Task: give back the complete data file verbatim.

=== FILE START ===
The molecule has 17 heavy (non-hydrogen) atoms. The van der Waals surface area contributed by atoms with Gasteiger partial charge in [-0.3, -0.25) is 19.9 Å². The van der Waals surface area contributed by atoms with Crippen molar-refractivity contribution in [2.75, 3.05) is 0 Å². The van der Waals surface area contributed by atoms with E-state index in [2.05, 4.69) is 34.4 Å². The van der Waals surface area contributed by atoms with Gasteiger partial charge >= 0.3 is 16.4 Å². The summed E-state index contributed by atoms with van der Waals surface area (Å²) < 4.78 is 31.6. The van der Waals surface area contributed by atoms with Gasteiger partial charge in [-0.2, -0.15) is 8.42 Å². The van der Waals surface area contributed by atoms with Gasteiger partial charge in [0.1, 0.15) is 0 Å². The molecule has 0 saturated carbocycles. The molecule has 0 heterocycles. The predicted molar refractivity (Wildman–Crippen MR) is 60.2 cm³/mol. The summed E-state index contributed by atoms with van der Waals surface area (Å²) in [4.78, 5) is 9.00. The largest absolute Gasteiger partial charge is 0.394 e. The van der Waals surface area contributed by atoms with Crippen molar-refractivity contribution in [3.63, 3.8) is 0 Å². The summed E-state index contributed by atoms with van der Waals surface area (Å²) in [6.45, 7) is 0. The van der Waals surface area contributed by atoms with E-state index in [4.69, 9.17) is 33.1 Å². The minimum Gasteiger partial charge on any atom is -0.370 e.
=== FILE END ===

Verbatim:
The molecule has 17 heavy (non-hydrogen) atoms. The van der Waals surface area contributed by atoms with Gasteiger partial charge in [-0.3, -0.25) is 19.9 Å². The van der Waals surface area contributed by atoms with Crippen molar-refractivity contribution in [2.75, 3.05) is 0 Å². The van der Waals surface area contributed by atoms with E-state index in [2.05, 4.69) is 34.4 Å². The van der Waals surface area contributed by atoms with Gasteiger partial charge >= 0.3 is 16.4 Å². The summed E-state index contributed by atoms with van der Waals surface area (Å²) < 4.78 is 31.6. The van der Waals surface area contributed by atoms with Gasteiger partial charge in [-0.2, -0.15) is 8.42 Å². The van der Waals surface area contributed by atoms with Gasteiger partial charge in [0.1, 0.15) is 0 Å². The molecule has 0 saturated carbocycles. The molecule has 0 heterocycles. The predicted molar refractivity (Wildman–Crippen MR) is 60.2 cm³/mol. The summed E-state index contributed by atoms with van der Waals surface area (Å²) in [4.78, 5) is 9.00. The largest absolute Gasteiger partial charge is 0.394 e. The van der Waals surface area contributed by atoms with Crippen molar-refractivity contribution in [3.63, 3.8) is 0 Å². The summed E-state index contributed by atoms with van der Waals surface area (Å²) in [6.45, 7) is 0. The van der Waals surface area contributed by atoms with E-state index in [4.69, 9.17) is 33.1 Å². The minimum Gasteiger partial charge on any atom is -0.370 e.